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"Final Fantasy Pixel Remaster": Reviewing All Six Games

Richard enjoys writing about anything that interests him, which is mostly video games. He is particularly interested in "Final Fantasy."

Announced in the summer of 2021, the Pixel Remaster series remakes the first six Final Fantasy titles, incorporating some quality of life additions, remixed soundtracks, and other changes. With the stated goal of making these remasters faithful recreations of the original games, the Pixel Remasters are not without faults. In fact, depending on which Final Fantasy's Pixel Remaster you're talking about, the faults range from "barely noticeable" to "dealbreaker".

Note that I'm not reviewing the games themselves. The six games essentially play the same as one prior version or another, and I have previously reviewed these six games. The reviews below focus specifically on the Pixel Remasters. I'll let you know if these new versions warrant a playthrough or if you're better off playing an older version.

The Major Changes

Across all six games, the Pixel Remasters utilize a new engine. As a (supposed) consequence, the six games look far more similar to one another than they once did, especially when it comes to menus, battle UI, and spritework (VI aside).

The games now play significantly faster than before. Holding down the "cancel" button allows characters to sprint, which can stack with the sprinting ability/relic in Final Fantasy V/VI. More importantly, characters can walk/run diagonally, which helps reduce encounter rates and makes traversal through open maps quicker. You can enter, navigate, and exit menus at lightning-fast speed. You can "auto-battle" at the press of a button, which makes characters use their last selected action at their next opportunity (or "Attack" if they have no such action) while fast-forwarding through the battle, making most random encounters—or basic grinding—that much quicker.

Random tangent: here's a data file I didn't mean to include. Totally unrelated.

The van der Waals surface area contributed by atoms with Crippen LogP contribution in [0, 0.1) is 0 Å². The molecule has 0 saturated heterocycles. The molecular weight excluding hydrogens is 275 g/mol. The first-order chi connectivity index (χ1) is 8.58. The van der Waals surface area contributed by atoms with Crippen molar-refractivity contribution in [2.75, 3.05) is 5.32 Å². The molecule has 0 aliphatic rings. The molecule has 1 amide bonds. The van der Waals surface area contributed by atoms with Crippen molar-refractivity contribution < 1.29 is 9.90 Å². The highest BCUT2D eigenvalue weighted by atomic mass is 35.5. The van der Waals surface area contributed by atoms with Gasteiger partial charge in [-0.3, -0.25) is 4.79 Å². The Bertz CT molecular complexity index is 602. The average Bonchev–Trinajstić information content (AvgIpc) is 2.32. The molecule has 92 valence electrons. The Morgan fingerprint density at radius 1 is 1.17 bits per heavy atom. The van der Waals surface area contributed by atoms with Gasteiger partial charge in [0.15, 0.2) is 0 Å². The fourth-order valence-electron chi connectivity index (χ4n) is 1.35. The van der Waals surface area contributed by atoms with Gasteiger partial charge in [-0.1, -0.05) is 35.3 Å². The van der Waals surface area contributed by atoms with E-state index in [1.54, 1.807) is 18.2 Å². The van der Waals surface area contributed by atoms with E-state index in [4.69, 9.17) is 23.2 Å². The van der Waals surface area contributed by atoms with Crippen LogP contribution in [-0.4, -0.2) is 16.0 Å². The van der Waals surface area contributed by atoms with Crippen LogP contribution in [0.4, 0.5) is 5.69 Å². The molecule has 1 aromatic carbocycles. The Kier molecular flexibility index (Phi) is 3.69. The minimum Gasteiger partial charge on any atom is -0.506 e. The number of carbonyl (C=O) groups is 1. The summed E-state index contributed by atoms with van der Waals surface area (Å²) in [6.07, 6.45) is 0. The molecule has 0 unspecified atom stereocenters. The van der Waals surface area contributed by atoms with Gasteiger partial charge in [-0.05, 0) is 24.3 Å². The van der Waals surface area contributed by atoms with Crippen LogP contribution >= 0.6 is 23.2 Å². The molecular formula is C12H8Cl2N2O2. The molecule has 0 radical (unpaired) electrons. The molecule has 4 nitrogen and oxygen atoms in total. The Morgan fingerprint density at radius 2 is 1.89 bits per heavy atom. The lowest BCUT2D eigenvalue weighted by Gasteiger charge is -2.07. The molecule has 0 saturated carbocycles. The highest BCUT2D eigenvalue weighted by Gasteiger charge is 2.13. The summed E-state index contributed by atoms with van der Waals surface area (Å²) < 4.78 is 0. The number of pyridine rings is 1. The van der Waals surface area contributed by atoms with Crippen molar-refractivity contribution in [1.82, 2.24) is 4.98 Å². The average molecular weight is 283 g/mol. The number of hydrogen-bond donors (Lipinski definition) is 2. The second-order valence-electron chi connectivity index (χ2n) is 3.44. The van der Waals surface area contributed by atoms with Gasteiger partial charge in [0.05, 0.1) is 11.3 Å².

My initial runs through Final Fantasy I, II, III, and IV all took under 10 hours. They were very casual playthroughs at that. The more involved storylines and in-depth leveling systems of V and VI still make them longer experiences, but they shouldn't take even 30 hours to complete unless they spend way too much time trying to max things out.

Something to note is that the six games all use a very jarring font by default in English. They were likely meant for the mobile versions, but they are used for the PC version as well. There is a very easy fix for this, and a multitude of pixel fonts to simply mod in to alleviate this issue.

All six games now include auto-saving and quick-saving, the former occurring whenever the player enters a new area, while the latter can be done at any point that the player can access the menu. Many events, which previously occur once a player simply reaches a spot, now must be interacted with, allowing one to more easily set up an easy quick-save before engaging in a tough fight or lengthy cutscene. Of course, traditional saves still exist as do the methods to make such saves, and they are necessary if a player wishes to have more than one playthrough saved at a time. Regardless, it makes some areas (e.g., Crystal Tower) much more bearable for people who don't have the time or patience to tackle such places all at once these days.